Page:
One question posed during a telephone conference Monday was whether Mentor might make a hostile run at Medicis. Mentor CEO Levine declined to comment, saying only that his company "will wait for the dust to settle" before making the next step. The offer to Medicis was the only way to get that company's attention because of its dealing with Inamed, Levine said.
Medicis shareholders are scheduled to vote on the Inamed deal on Dec. 19. The transaction is under review by the Federal Trade Commission.
Mentor's future appeal to investors will depend on how fast it gets U.S. approval for silicone breast implants for cosmetic uses, what price it gets for the urology businesses and how it can expand its presence in the skin-treatment market. Buying Medicis would easily answer the skin-care question.
Inamed and Mentor are dueling to be first on the U.S. market with silicone gel breast implants for cosmetic purposes. Both have received
conditional approval from the Food and Drug Administration
for their products, but they haven't said what they must do to secure final approval.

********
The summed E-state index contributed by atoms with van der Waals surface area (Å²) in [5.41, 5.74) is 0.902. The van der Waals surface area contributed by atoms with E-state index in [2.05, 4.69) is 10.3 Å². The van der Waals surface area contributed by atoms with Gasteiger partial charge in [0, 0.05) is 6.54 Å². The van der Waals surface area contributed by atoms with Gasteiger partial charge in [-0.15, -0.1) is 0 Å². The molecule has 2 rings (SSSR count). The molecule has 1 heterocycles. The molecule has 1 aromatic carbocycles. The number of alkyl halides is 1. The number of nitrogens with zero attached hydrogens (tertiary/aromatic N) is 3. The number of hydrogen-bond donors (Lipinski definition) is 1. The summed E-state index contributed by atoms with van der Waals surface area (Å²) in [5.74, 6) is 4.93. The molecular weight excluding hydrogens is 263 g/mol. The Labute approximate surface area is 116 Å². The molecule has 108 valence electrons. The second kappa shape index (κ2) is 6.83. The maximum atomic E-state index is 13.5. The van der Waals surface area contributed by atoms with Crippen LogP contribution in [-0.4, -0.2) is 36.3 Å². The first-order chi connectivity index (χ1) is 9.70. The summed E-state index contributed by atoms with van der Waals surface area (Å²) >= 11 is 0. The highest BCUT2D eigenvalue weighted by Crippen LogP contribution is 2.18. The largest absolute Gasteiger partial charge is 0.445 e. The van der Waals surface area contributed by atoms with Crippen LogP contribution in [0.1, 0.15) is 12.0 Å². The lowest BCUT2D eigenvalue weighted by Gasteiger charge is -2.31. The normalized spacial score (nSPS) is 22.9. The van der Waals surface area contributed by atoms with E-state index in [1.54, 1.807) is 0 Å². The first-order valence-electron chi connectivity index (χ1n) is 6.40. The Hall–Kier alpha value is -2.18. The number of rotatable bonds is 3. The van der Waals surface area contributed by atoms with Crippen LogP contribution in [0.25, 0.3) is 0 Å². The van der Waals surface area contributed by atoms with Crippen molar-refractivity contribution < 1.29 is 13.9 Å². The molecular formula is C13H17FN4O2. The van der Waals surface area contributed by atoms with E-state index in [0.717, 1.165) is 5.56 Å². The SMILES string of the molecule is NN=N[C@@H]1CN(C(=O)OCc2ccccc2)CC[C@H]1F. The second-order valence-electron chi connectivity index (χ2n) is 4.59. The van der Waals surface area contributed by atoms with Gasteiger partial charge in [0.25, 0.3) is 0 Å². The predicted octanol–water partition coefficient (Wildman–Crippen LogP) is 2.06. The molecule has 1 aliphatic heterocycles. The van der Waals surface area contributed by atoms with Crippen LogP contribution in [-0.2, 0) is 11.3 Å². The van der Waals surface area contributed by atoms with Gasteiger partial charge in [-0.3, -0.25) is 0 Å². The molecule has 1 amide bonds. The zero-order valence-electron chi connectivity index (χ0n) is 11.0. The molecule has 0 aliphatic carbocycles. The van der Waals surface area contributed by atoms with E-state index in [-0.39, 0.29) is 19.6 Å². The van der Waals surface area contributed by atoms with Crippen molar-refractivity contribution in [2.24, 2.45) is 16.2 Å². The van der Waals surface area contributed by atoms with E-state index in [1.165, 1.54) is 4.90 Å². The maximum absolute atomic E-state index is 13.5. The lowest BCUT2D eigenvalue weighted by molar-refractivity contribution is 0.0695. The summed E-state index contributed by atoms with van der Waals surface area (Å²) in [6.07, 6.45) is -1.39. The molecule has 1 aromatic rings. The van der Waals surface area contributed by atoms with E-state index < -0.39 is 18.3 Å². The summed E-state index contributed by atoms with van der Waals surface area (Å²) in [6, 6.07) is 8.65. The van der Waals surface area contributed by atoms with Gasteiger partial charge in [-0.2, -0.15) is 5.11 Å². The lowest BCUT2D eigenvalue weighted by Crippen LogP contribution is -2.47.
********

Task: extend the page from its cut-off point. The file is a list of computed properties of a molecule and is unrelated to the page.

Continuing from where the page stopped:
In the past, analysts speculated that the company getting to the market first would have an advantage, but now many believe the FDA will grant final approval at essentially the same time.
Mentor says a merger with Medicis will enable their combined sales forces to increase product offerings to cosmetic surgeons and dermatology specialists.
Because so-called aesthetics medicine is a "significant growth opportunity," Mentor said last month that it was evaluating alternatives for its urology business, meaning that if the price is right, it will sell.
Mentor's urology businesses, including urinary catheters, erectile dysfunction products and prostate cancer products, yielded $116.7 million in sales for the six months ended Sept. 30. Aesthetics products, mainly breast implants, but also skin and body products, delivered $132.8 million.